Tuesday, March 08, 2011

S.23: Death for Innovation?

Phyllis Schlafly sounds off on S.23 on patent reform. Her post begins:

The Democratic Senate is itching to pass a bill that will mean death for innovation, which is the backbone of American economic growth. Sen. Patrick Leahy's, D-Vt., bill, S. 23, is called patent reform, but it's not reform -- it will kill innovation by litigation.

And, she mentioned post-grant review:

The Senate bill would also institute a European-style post-grant challenge process to invalidate the patent. In Europe, competitors use this process to tie up the patent in expensive administrative legal proceedings, which independent inventors and small businesses can't afford.

IPBiz notes that if "low quality" patents are an issue, then give the resources to the USPTO to conduct better exams. Another inspection step is not what is needed. See Deming.

As to testimony:

Another unfair and biased aspect of the Leahy bill is that not a single practicing inventor or representative of small business was called to testify during five years of Senate hearings on patents.

IPBiz seems to recall the Segway inventor did appear at a Senate hearing. Now, of course, the House hearings were problematic in the bias of those called.

By a quirk of timing, LBE actually viewed some of Kamen's testimony, which was presented on April 25, 2005 before the Senate Subcommittee on Intellectual Property of the Committee on the Judiciary. See Testimony of Dean Kamen. LBE has a faint recollection that there was only one senator in attendance, who later left.

Point 4 of Kamen's testimony before the Senate went directly to the resource issue:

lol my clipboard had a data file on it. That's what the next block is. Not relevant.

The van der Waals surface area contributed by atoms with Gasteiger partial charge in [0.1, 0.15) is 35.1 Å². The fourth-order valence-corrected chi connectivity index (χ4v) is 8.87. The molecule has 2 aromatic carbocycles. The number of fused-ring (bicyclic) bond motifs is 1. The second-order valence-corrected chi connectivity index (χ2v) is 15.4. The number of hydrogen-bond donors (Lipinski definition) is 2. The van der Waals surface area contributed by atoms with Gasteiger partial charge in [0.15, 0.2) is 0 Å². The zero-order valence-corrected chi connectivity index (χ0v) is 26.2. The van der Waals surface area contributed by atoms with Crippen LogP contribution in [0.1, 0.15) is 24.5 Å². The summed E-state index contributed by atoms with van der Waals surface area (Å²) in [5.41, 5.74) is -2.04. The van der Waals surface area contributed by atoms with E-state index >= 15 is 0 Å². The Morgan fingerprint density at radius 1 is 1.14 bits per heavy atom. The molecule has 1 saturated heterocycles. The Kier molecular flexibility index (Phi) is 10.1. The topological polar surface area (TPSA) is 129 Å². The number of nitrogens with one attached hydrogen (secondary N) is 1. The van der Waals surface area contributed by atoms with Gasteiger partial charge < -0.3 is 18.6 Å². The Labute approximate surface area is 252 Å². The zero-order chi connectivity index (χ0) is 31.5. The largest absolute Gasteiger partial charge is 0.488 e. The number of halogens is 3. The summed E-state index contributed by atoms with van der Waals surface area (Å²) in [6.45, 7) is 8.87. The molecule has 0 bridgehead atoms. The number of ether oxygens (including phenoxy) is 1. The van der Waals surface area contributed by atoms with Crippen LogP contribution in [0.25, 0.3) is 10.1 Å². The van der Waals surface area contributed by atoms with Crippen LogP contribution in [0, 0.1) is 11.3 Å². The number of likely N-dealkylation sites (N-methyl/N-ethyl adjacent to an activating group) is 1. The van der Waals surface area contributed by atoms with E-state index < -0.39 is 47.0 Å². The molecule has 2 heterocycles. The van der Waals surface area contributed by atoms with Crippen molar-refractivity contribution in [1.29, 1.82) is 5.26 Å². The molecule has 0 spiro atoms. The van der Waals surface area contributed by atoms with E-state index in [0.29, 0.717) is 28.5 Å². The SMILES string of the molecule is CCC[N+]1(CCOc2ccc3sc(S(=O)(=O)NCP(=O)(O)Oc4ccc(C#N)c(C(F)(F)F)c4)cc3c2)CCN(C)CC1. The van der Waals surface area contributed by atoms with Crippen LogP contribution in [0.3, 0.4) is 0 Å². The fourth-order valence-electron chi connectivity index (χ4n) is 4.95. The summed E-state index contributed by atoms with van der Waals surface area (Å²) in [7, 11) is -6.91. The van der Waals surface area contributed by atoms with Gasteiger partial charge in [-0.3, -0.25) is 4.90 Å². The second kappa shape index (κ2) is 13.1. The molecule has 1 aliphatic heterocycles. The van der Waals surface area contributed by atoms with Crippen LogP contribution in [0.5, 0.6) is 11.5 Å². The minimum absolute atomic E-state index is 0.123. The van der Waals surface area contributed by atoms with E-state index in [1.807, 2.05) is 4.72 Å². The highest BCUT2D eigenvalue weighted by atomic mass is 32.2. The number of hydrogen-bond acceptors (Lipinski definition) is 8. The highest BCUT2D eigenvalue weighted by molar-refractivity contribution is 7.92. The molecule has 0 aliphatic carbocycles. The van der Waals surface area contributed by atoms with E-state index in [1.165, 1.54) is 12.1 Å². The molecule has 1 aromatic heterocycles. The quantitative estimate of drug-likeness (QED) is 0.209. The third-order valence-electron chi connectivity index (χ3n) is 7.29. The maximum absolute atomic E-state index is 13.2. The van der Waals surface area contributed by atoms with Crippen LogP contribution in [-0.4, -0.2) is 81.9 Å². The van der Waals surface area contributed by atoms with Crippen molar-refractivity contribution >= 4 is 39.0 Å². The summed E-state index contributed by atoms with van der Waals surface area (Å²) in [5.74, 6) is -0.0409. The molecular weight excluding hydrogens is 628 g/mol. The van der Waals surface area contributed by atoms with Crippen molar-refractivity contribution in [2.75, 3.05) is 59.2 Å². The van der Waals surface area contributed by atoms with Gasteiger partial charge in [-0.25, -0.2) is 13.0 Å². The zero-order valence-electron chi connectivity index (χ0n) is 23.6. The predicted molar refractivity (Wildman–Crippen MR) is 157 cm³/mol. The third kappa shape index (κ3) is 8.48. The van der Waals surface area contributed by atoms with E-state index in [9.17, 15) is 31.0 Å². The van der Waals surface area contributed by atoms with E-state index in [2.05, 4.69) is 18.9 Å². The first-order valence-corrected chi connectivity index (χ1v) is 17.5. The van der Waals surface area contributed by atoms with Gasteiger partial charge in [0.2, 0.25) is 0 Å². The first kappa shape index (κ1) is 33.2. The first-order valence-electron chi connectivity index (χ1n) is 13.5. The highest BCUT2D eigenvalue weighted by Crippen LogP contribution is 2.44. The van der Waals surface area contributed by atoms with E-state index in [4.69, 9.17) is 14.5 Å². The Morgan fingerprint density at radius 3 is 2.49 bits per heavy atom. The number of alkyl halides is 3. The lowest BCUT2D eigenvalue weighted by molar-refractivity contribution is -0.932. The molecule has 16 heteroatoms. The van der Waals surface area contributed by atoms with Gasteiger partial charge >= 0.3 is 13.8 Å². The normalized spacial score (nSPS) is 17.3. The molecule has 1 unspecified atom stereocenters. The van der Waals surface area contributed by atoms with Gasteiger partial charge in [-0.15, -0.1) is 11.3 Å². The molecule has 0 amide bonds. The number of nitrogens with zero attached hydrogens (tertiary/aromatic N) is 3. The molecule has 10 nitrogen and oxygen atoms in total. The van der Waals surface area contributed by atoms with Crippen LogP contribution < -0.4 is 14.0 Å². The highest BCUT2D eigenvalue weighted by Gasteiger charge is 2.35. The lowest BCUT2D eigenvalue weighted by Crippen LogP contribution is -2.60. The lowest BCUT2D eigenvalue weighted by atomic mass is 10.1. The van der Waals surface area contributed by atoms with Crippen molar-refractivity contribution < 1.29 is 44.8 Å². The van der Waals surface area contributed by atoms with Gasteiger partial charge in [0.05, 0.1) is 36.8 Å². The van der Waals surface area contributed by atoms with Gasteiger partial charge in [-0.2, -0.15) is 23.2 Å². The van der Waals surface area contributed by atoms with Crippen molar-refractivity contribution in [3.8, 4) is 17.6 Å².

It is my understanding that one reason this examination process is in need of improvement is because funding for the U.S. Patent and Trademark Office has not kept up with the increased number of patent applications being filed. Ending the diversion of patent fees to other parts of the government would certainly help address this underfunding. With the proper funding, I am confident that the Director of the U.S. Patent and Trademark Office, Jonathan Dudas, could find ways to hire, train, retain and reward examiners with the requisite credentials to solve the quality problem at its roots. With state of the art search tools and access to the world's technical literature at their fingertips, along with proper training, supervision and adequate time to do a quality job, many of the real and perceived problems with the patent system should fade away.

Ironically, in 2011, it may be the House that saves the day on innovation. Depends on how the newcomers see this issue.

For a more detailed discussion, see Gary Lauder, Patently Absurd or: How to Go From the World's Best Patent System to Worse-Than-Most in a Single Step , which nevertheless might be corrected as to the text During the six years that the Senate Judiciary Committee deliberated this and held hearings, they did not call any small company inventor or individual inventor.

***Side point
One might contemplate where Jonathan Dudas, UChicago Law '93, ended up.
See Former Under Secretary of Commerce for Intellectual Property and Director of the U.S. Patent Office Named President of FIRST


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